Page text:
Helping to bring down barriers with Flourishing Families Leeds
After being furloughed, Lois talks to us about using her professional skills to help Flourishing Families Leeds with business development and communications projects - and how Furlonteering has helped her keep a positive mindset.
Please could you tell us a little bit about yourself?
I'm an experienced marketing and business development professional. I have worked at CMO and director level for successful organisations in various sectors including legal, financial, healthcare and social enterprise. At one stage I had my own business as a marketing consultant and my qualifications include an MBA.
In the normal pre-lockdown world, I co-manage and look after marketing and business development for a community care service that is run as a social enterprise, where all profits go to the large hospice charity in Sussex. Until the pandemic hit, this had been the most successful and profitable year. I continued to work from home for the early part of the lockdown and then got furloughed to give time for the organisation to recover from the impact.
What made you want to want to sign up as a Furlonteer?
Being furloughed felt a bit of a shock at first – I like to be busy and feel useful. I missed my colleagues and started feeling out of the loop, as anyone furloughed will recognise. I wanted to use this luxury of time to volunteer my professional skills and I searched the internet for ideas – and that’s when I discovered recent media coverage about Furlonteer, which is a great match for my skills, interests and values. I signed up online and was offered a match for a charity seeking help with projects.
Being furloughed felt a bit of a shock at first – I like to be busy and feel useful.
Could you tell us about the charity you've been matched with and your role in helping them?
As a volunteer with Furlonteer, I am working with Flourishing Families Leeds – which is a brilliant charity that is dedicated to bringing down the barriers that hinder people from flourishing – through developing the life skills of children and their families, referred to them via schools and local authorities.
This is how they describe themselves… "We are a charity established in 2017 to support children, parents, carers and whole families. We aim to overcome the barriers which prevent people from flourishing and to bring about lasting positive change. Activities include family cookery clubs, free English conversation classes, family craft clubs, support of parents and carers and activity-based mentoring for children. Over 520 children, parents and carers have directly benefitted from our work in the last year."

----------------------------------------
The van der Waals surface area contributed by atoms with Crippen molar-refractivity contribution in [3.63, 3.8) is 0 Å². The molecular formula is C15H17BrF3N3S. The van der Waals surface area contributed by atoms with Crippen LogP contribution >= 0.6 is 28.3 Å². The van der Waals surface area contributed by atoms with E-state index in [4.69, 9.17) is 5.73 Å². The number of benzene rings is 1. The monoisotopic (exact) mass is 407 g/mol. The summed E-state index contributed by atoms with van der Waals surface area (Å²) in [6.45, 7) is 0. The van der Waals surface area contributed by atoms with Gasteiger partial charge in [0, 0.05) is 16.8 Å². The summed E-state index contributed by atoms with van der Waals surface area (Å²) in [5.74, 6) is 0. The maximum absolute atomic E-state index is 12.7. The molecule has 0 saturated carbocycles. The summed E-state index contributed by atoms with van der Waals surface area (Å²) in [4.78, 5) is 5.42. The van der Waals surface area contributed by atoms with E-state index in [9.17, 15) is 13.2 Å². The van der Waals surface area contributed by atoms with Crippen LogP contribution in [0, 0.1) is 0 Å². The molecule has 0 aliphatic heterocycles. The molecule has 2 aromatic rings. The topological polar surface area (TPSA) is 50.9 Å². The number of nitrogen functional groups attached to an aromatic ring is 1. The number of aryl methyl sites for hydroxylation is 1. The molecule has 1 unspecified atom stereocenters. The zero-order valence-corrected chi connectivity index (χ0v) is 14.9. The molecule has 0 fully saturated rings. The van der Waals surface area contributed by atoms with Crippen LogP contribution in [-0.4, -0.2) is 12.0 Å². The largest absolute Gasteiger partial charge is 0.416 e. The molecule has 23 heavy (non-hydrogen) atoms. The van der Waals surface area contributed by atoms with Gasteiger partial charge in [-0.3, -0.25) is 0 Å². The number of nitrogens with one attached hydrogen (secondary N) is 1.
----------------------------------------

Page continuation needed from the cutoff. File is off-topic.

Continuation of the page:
I am working with the Flourishing Families Leeds team and a fellow Furlonteer on several business development and communications projects. My projects include creating a business plan, initiating campaigns to attract benefactors, and desk research into the post-pandemic ‘new normal’ and potential impacts to stakeholder groups.
Which new skills or learnings has this experience given you?
At present this is an opportunity to use existing skills and experience – what is new to me is working with Flourishing Families Leeds and learning about their organisation and their beneficiaries. It's an inspiring and interesting experience for me.
What impact do you feel it’s had on your experience of being Furloughed, and are you likely to continue volunteering after it ends?
For me, it’s giving the furlough period a purpose and stopping me from drifting around or feeling anxiety. I like to be busy and feel useful, so this time is a gift. I’ve volunteered for various things in the past, to help out with events and that sort of thing - but not using my professional skills – so being a Furlonteer feels really different and I love it.
Being a Furlonteer feels really different and I love it. There is a big ‘win win’ for both the volunteer and the charity.
Third sector activities are very important to me - especially now. There is a big ‘win win’ for both the volunteer and the charity. It was a really good match and so quick between filling in the online form and me actually working, so I did not feel too furloughed for too long. It felt like a continuation of working, which I’ve appreciated. I will continue volunteering after the furlough period ends because I’m enjoying it, and it keeps my CV ‘live’ with positive activities and achievements.
Could you give any advice or tips to other people considering signing up to Furlonteer?
If you have good, practical skills and proven experience to offer during furlough I recommend becoming a Furlonteer. Your skills may be just what is needed by a social enterprise or charity – and it's great to do something useful and feel appreciated during this weird time when your regular employer cannot include you in their activities and you might feel left out.
I think it's important to be honest about what you can offer in terms of skills and time, to approach the Furlonteer work as if it’s a regular job; keeping in regular contact, committing to deadlines and actions, logging what you are working on, delivering work you feel proud of and having an open mind. For people who are used to being ‘at work’, suddenly being without the regular pattern of work feels bizarre and can impact mental wellbeing, so Furlonteering is a brilliant initiative for keeping a positive mindset.
If Lois has inspired you, why not sign-up and use your skills to help one of our charities?